This is easily one of the best exhibitions I’ve seen at the Photographers’ Gallery for some time, with plenty of interesting and thought provoking imagery demanding engagement,
Taking over several floors at the gallery, “How to Win at Photography: Image-Making as Play,” is a new multimedia show exploring the relationships between photography, image-making and play.
The area around the Gallery is now part of the Soho Photography Quarter, which launched in June 2022.
Soho Photography Quarter (SPQ) is an exciting new cultural space situated just off Oxford St, presenting free open-air exhibitions and projections highlighting the very best of contemporary photography and ensuring they are accessible to the widest possible audiences, without restriction.
Here’s how the Gallery describes the new installation:
How to Win at Photography: Image-Making as Play is a new multimedia exhibition exploring the relationships between photography, image-making and play.
It invites audiences to focus on the playful aspects of visual culture, and creates unexpected connections between the history of photography and the practices of image-making within computer games and wider digital screen culture.
Featuring over 30 international artists and a rich assemblage of multimedia artworks and vernacular images representing a variety of positions across contemporary and twentieth century photography, How to Win at Photography questions the very meaning and function of photography today.
Artists include Chinese contemporary artist, documentarian and activist Ai Weiwei; Polish multimedia artist Aneta Grzeszykowska; post-conceptual technology-based American artist Cory Arcangel; French surrealist photographer, sculptor and writer Claude Cahun; feminist artist, Cindy Sherman; German filmmaker, video artist, theorist and writer Harun Farocki; legendary American artist Ed Ruscha; Taiwanese visual artist John Yuyi and American photographer, painter and conceptual artist Sherrie Levine.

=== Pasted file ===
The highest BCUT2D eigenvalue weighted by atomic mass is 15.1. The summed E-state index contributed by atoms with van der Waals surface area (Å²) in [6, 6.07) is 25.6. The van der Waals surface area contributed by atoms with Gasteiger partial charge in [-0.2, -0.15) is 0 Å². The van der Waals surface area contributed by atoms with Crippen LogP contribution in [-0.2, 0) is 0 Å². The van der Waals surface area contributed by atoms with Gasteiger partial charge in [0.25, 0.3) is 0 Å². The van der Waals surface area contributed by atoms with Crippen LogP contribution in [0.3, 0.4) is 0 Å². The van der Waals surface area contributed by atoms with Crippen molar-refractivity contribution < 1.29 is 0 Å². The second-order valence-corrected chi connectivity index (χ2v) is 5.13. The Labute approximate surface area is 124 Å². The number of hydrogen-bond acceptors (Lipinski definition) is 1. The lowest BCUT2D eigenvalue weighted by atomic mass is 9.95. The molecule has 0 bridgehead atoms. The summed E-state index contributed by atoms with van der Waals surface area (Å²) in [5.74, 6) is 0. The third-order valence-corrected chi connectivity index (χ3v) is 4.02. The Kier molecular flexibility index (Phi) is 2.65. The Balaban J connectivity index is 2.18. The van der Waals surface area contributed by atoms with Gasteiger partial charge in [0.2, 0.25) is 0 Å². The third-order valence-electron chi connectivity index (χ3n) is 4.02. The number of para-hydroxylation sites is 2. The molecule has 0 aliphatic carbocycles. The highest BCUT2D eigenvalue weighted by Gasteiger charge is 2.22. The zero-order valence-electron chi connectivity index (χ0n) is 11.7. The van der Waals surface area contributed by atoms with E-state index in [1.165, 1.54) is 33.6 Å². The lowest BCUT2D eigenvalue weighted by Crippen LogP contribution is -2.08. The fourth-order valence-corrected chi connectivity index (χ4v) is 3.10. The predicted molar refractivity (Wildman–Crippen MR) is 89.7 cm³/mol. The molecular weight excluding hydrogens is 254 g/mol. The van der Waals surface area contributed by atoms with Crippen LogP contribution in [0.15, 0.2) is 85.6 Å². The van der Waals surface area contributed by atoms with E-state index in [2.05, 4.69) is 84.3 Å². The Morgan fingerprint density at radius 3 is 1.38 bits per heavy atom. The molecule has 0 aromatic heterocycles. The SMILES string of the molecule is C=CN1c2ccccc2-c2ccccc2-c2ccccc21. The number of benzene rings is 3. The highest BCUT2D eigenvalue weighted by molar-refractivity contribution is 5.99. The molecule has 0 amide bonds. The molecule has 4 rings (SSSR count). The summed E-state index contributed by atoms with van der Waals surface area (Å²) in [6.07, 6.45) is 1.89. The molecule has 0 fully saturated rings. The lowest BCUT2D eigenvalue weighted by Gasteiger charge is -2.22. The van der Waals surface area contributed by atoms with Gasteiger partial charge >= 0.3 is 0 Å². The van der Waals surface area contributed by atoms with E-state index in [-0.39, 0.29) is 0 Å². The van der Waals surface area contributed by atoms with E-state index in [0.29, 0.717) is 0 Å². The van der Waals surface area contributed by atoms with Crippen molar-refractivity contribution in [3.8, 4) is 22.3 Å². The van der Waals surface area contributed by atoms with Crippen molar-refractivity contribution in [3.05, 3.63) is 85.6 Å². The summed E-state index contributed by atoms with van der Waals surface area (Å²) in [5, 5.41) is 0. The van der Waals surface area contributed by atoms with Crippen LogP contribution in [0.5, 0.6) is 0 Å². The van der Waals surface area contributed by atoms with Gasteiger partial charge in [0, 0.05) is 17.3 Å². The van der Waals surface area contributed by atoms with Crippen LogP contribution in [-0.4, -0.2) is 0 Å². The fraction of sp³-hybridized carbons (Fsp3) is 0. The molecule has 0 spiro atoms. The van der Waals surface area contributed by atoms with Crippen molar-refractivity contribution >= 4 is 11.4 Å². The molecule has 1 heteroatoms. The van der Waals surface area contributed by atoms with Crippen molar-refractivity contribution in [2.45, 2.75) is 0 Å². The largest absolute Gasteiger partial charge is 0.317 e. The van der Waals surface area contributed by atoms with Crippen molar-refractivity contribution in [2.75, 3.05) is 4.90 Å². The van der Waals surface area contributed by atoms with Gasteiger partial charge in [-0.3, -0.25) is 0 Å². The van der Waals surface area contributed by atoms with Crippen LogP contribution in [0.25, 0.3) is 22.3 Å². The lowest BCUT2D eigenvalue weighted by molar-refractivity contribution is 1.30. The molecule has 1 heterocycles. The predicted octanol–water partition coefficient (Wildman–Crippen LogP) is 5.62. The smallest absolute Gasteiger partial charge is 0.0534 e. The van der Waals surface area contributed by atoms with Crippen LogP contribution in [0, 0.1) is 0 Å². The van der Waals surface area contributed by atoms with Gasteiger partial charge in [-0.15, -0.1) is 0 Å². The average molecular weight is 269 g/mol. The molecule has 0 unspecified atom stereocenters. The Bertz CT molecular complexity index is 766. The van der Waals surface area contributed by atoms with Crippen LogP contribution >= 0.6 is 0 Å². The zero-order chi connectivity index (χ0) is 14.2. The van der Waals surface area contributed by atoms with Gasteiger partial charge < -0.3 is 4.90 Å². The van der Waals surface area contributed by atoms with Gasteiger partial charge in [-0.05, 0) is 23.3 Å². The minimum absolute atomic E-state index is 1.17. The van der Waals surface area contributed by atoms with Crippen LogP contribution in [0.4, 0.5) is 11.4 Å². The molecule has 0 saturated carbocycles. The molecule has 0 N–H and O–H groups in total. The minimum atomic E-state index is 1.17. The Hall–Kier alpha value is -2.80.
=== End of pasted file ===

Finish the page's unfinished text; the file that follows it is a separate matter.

Photography is inherently playful, but the play is not free. There are rules that the photographer must master, skills to conquer, expectations to fulfil. The very circulation of images is now a trackable, surveilled, quantifiable process like everything else on the internet.
Photographs receive a ‘score’ in the form of likes and reposts. They are instantly monetised, becoming part of a larger economic competition for attention in which gamified elements and score systems are increasingly influential.
At the same time, photography is a fundamental part of today’s video game culture. Not only does it drive forward the photorealistic development of digital imaging; it offers ‘open worlds’, vast environments that can be explored and documented by virtual photographers.
How to Win at Photography: Image-Making as Play is an open invitation to rethink photography through the act of playing with – and breaking – the rules of the game and to consider who is playing who.
It challenges visitors to consider such questions as:
Are we playing with the camera or is the camera playing us? What is our role within the system of photography? Are we mere pawns in a larger social and cultural network?
What can a playful photographer realistically achieve? And, ultimately who can ‘win’ this game?
Equally interesting was this smaller exhibition entitled, “The Partisan Coffee House: Radical Soho and the New Left,” which documented the life and legacy of one of Soho’s radical venues.
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